High-quality architecture for the shaft-top building above Kulch Tunnel near Lichtenfels with NOEplast textured formliners and NOEtop frame formwork
Deutsche Bahn AG is building a continuous rail line between Nuremberg and Berlin. One of the structures along its route is Kulch Tunnel, whose shaft-top building was constructed with the help of NOEplast textured formliners in combination with NOEtop frame formwork manufactured by NOE-Schaltechnik, Süssen, Germany.
Deutsche Bahn AG is currently constructing a continuous rail line between Nuremberg and Berlin as part of the German Unity Transport Project Number 8. Starting in 2017, ICE trains will run along these tracks at 300 km/h. Rail passengers will be able complete the journey between Munich and Berlin in only about four hours instead of the present six. 25 tunnels are among the engineering works required to make this possible. One of these is the Kulch Tunnel near Lichtenfels. It was built by a consortium consisting of Hochtief Construction AG, Alpine Untertagebau GmbH, Alpine BeMo Tunnelling GmbH and Bickhardt Bau Aktiengesellschaft.
The consortium completed the part project to the architectural requirements of DB ProjektBau GmbH with great care and attention to detail. These high standards also applied to the shaft-top building above the Kulch Tunnel at the side of the road between Altenbanz and Rossach. The 8.60 x 8.60 m surface-level building provides ventilation to the tunnel, accommodates services cables and ducts, and is the exit from the rescue access shaft. The building was not intended to be of great architectural significance. However, the client thought it important that the building integrated well into the surrounding landscape. It was therefore decided to give the concrete facade of the building the outside appearance of a masonry wall. The solution chosen was NOEplast textured formliners in conjunction with NOEtop wall formwork from NOE-Schaltechnik, Süssen.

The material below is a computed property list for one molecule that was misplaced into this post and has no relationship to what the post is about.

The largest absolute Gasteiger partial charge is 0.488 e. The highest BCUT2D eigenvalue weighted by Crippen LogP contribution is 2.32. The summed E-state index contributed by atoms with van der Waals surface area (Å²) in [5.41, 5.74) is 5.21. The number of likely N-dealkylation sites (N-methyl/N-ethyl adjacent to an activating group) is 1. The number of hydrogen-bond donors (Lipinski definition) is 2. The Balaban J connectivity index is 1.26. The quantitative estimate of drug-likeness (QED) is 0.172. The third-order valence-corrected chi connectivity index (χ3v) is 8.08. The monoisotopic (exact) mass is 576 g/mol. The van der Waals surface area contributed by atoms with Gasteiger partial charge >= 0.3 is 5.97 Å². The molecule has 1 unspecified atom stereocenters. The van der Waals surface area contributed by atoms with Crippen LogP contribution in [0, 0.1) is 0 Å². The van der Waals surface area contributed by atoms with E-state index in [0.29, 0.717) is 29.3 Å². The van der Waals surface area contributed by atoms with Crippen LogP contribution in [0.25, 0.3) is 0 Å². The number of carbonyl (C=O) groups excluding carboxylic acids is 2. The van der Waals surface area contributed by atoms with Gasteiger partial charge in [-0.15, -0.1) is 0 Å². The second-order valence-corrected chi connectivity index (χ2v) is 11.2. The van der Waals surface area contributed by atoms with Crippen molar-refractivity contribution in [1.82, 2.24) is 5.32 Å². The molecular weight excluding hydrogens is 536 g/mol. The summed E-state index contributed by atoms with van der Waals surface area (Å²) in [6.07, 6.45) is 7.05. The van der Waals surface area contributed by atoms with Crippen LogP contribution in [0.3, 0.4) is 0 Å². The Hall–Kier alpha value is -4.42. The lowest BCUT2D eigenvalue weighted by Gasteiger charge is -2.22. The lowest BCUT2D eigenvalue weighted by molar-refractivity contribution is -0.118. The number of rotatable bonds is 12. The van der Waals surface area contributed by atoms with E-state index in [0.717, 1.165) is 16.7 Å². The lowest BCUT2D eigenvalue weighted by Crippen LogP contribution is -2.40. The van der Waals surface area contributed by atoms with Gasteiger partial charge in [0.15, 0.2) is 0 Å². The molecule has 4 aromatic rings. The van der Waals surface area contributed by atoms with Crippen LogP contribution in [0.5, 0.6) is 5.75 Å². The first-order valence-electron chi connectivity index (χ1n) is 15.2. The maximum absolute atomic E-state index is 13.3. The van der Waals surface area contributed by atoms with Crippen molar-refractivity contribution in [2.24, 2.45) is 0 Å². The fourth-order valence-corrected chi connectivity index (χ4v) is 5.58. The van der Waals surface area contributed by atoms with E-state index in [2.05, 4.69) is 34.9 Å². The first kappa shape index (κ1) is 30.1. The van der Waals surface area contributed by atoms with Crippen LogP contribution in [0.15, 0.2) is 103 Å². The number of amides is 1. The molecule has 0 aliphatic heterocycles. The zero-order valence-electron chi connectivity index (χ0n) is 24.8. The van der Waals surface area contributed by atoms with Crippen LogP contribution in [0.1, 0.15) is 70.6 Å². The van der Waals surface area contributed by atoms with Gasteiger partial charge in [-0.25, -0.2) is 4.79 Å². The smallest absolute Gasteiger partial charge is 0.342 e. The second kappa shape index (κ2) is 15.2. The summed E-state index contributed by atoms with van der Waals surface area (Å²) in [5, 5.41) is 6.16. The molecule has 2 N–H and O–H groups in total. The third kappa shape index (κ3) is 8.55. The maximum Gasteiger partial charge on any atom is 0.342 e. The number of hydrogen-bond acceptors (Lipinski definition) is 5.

Formed with textured formliners
To give the outside walls of the shaft-top building the desired look, the designers opted for the "Murus Romanus" motif. This formliner leaves a concrete surface that gives the observer the impression of looking at a random rubble masonry wall. NOE markets the polyurethane (PU) formliners under the brand name NOEplast and has a large range of different motifs. The manufacturer also offers customers the opportunity of realising their own design ideas. These could range from a simple relief to the reproduction of a photograph, almost anything in fact.
Use of textured formliners
The consortium had to fix the textured formliners firmly to the formwork panels. In the precast concrete works, it would be enough simply to place them on the vibrating table. Whether the concrete element is cast on site or in the precasting works, it is always recommended that the formliner be coated with a release agent specially developed by NOE. This ensures that the formwork can be easily stripped after concreting. All subsequent steps in the construction of an in-situ concrete wall are as normal – and the same process can be applied for almost all types of concrete. As soon as the concrete has hardened sufficiently, the formwork panels are removed along with the formliners to reveal the relief.